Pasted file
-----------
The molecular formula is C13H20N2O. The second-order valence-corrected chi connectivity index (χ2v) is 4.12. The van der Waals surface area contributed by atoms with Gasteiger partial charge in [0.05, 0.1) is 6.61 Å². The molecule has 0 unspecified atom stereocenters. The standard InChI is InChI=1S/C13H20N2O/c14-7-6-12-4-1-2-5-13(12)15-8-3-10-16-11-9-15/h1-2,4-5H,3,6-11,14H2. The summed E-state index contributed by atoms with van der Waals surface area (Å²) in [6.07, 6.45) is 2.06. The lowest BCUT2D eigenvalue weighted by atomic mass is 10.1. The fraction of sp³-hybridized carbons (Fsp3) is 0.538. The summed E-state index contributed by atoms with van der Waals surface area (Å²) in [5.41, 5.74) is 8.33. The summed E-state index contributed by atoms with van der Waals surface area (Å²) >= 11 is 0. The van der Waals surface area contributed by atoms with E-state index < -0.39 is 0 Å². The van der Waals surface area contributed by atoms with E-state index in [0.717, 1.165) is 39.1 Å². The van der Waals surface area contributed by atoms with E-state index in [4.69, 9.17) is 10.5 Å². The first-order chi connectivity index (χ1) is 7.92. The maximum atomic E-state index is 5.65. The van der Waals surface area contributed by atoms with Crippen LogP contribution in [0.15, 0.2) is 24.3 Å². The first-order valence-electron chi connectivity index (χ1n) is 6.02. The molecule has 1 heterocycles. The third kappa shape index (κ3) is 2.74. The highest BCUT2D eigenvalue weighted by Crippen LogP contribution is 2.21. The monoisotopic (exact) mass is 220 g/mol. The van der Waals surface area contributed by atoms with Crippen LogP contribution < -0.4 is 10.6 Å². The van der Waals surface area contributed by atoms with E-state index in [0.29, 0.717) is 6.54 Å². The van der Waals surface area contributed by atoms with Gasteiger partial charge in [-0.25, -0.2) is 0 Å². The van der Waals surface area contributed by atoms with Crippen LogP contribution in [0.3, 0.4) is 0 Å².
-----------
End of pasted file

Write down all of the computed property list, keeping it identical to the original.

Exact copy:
The molecular formula is C13H20N2O. The second-order valence-corrected chi connectivity index (χ2v) is 4.12. The van der Waals surface area contributed by atoms with Gasteiger partial charge in [0.05, 0.1) is 6.61 Å². The molecule has 0 unspecified atom stereocenters. The standard InChI is InChI=1S/C13H20N2O/c14-7-6-12-4-1-2-5-13(12)15-8-3-10-16-11-9-15/h1-2,4-5H,3,6-11,14H2. The summed E-state index contributed by atoms with van der Waals surface area (Å²) in [6.07, 6.45) is 2.06. The lowest BCUT2D eigenvalue weighted by atomic mass is 10.1. The fraction of sp³-hybridized carbons (Fsp3) is 0.538. The summed E-state index contributed by atoms with van der Waals surface area (Å²) in [5.41, 5.74) is 8.33. The summed E-state index contributed by atoms with van der Waals surface area (Å²) >= 11 is 0. The van der Waals surface area contributed by atoms with E-state index < -0.39 is 0 Å². The van der Waals surface area contributed by atoms with E-state index in [0.717, 1.165) is 39.1 Å². The van der Waals surface area contributed by atoms with E-state index in [4.69, 9.17) is 10.5 Å². The first-order chi connectivity index (χ1) is 7.92. The maximum atomic E-state index is 5.65. The van der Waals surface area contributed by atoms with Crippen LogP contribution in [0.15, 0.2) is 24.3 Å². The first-order valence-electron chi connectivity index (χ1n) is 6.02. The molecule has 1 heterocycles. The third kappa shape index (κ3) is 2.74. The highest BCUT2D eigenvalue weighted by Crippen LogP contribution is 2.21. The monoisotopic (exact) mass is 220 g/mol. The van der Waals surface area contributed by atoms with Crippen LogP contribution < -0.4 is 10.6 Å². The van der Waals surface area contributed by atoms with E-state index in [0.29, 0.717) is 6.54 Å². The van der Waals surface area contributed by atoms with Gasteiger partial charge in [-0.25, -0.2) is 0 Å². The van der Waals surface area contributed by atoms with Crippen LogP contribution in [0.3, 0.4) is 0 Å².